The introduction of a 5p charge on plastic carrier bags to cut down their use has proved so successful that it could pave the way for other measures to reduce waste, say researchers from Cardiff University.

In 2014, 8.5 billion single-use plastic bags were used by customers in British supermarkets. After the introduction of the 5p English plastic bag charge in October 2015, plastic bag use fell by almost 80%. Importantly, says Professor Wouter Poortinga, the 5p charge also made people think more about the environment and become more supportive of other environmental policies.

The study shows plastic bag charges actually increased in popularity after they were introduced. In England, a majority (52%) already supported the charge before it was introduced, but support increased to 60% one month after. A similar effect had occurred earlier in Wales when it introduced charging in 2011.

"One reason why people became more positive was that it is easy for them to adapt to the charge," Professor Poortinga points out. "Shoppers quickly found new routines, such as keeping bags in the car.

He says: "Our research found that the charge was effective at breaking old habits – it acted as a 'habit disruptor' and made people stop and think about waste."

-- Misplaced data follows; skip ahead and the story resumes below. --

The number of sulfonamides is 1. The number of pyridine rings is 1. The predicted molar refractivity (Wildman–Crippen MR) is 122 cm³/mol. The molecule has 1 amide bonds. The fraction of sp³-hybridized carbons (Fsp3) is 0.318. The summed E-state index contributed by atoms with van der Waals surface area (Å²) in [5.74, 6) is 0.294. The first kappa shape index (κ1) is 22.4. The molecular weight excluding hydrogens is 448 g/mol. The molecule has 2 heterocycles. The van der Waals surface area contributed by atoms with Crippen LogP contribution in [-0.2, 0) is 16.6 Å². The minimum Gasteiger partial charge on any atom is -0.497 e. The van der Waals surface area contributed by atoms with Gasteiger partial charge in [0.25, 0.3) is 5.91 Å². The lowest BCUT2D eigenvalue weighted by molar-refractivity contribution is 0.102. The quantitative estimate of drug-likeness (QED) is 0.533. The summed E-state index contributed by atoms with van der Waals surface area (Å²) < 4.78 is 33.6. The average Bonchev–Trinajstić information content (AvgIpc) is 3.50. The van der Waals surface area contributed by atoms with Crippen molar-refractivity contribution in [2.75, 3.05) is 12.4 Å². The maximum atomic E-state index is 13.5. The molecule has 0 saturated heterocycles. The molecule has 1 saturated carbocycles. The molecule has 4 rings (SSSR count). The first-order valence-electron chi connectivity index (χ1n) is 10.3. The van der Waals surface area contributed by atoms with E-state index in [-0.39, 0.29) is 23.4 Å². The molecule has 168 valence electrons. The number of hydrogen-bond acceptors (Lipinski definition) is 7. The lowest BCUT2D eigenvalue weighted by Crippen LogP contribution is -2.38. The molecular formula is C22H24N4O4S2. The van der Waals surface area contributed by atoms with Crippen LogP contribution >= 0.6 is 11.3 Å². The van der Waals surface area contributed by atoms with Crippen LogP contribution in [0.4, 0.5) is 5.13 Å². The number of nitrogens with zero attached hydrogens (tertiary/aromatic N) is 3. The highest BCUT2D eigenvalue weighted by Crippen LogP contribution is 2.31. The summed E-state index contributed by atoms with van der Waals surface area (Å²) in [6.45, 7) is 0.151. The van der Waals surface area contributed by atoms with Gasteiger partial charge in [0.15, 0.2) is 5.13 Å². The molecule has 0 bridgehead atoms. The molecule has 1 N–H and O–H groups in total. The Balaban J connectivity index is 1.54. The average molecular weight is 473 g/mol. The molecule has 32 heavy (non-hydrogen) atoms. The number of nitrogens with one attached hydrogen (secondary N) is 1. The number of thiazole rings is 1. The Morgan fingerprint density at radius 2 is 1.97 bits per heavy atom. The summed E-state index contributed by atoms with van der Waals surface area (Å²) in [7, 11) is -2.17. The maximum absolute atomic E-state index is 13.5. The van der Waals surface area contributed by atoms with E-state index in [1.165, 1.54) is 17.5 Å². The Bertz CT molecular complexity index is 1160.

Support for the plastic bag charge has 'spilled over' into increased support for other charges to reduce waste, say researchers. Support for a hypothetical additional 5p charge on each plastic water bottle purchased increased from 34% to 40% six months after the plastic bag charge was introduced. Similar increases in support were found in Wales (from 44% to 50%) and in Scotland (from 25% to 34%). Similarly, support for a hypothetical 5p charge on products with excess packaging also increased.

"Plastic waste and littering in general are major issues," says Professor Poortinga. "Now may therefore be the right time to trial other policies, such as a deposit return scheme for drinks cans and bottles or a charge on disposable coffee cups."

The study reveals, however, that about one in 10 people still persistently buy single-use plastic bags. "Additional research is needed to find out how a more sustainable use of shopping bags can be encouraged in this group – including perhaps the phasing out of all single use plastic bags by retailers."